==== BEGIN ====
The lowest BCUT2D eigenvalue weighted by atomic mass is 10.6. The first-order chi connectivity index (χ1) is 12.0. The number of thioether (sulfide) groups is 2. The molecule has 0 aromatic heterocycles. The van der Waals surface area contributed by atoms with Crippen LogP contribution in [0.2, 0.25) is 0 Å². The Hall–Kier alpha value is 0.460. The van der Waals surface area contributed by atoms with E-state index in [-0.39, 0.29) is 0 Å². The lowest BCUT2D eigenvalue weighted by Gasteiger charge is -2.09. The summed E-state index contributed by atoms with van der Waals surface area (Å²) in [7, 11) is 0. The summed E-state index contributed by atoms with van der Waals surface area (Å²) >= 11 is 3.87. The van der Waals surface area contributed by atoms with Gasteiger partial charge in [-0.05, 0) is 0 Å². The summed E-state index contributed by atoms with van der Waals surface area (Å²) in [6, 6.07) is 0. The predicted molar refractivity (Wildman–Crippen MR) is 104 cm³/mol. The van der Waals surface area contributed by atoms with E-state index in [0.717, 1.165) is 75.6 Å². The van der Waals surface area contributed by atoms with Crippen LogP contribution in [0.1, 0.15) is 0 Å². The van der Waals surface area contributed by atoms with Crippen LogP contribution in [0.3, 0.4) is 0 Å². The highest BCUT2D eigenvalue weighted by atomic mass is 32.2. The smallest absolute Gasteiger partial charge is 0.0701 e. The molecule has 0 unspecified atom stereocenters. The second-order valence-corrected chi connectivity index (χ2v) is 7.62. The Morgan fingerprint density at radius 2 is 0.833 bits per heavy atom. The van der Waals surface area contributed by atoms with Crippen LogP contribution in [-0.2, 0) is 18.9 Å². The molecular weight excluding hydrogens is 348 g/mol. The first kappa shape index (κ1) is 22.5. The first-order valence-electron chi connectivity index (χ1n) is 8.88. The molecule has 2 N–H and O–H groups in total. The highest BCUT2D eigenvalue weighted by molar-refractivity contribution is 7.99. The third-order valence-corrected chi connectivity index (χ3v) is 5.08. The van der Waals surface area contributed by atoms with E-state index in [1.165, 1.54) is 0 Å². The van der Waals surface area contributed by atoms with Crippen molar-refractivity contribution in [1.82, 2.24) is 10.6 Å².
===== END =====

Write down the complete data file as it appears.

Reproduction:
The lowest BCUT2D eigenvalue weighted by atomic mass is 10.6. The first-order chi connectivity index (χ1) is 12.0. The number of thioether (sulfide) groups is 2. The molecule has 0 aromatic heterocycles. The van der Waals surface area contributed by atoms with Crippen LogP contribution in [0.2, 0.25) is 0 Å². The Hall–Kier alpha value is 0.460. The van der Waals surface area contributed by atoms with E-state index in [-0.39, 0.29) is 0 Å². The lowest BCUT2D eigenvalue weighted by Gasteiger charge is -2.09. The summed E-state index contributed by atoms with van der Waals surface area (Å²) in [7, 11) is 0. The summed E-state index contributed by atoms with van der Waals surface area (Å²) >= 11 is 3.87. The van der Waals surface area contributed by atoms with Gasteiger partial charge in [-0.05, 0) is 0 Å². The summed E-state index contributed by atoms with van der Waals surface area (Å²) in [6, 6.07) is 0. The predicted molar refractivity (Wildman–Crippen MR) is 104 cm³/mol. The van der Waals surface area contributed by atoms with E-state index in [0.717, 1.165) is 75.6 Å². The van der Waals surface area contributed by atoms with Crippen LogP contribution in [0.1, 0.15) is 0 Å². The van der Waals surface area contributed by atoms with Crippen LogP contribution in [0.3, 0.4) is 0 Å². The highest BCUT2D eigenvalue weighted by atomic mass is 32.2. The smallest absolute Gasteiger partial charge is 0.0701 e. The molecule has 0 unspecified atom stereocenters. The second-order valence-corrected chi connectivity index (χ2v) is 7.62. The Morgan fingerprint density at radius 2 is 0.833 bits per heavy atom. The van der Waals surface area contributed by atoms with Crippen LogP contribution in [-0.2, 0) is 18.9 Å². The molecular weight excluding hydrogens is 348 g/mol. The first kappa shape index (κ1) is 22.5. The first-order valence-electron chi connectivity index (χ1n) is 8.88. The molecule has 2 N–H and O–H groups in total. The highest BCUT2D eigenvalue weighted by molar-refractivity contribution is 7.99. The third-order valence-corrected chi connectivity index (χ3v) is 5.08. The van der Waals surface area contributed by atoms with E-state index in [1.165, 1.54) is 0 Å². The van der Waals surface area contributed by atoms with Crippen molar-refractivity contribution in [1.82, 2.24) is 10.6 Å².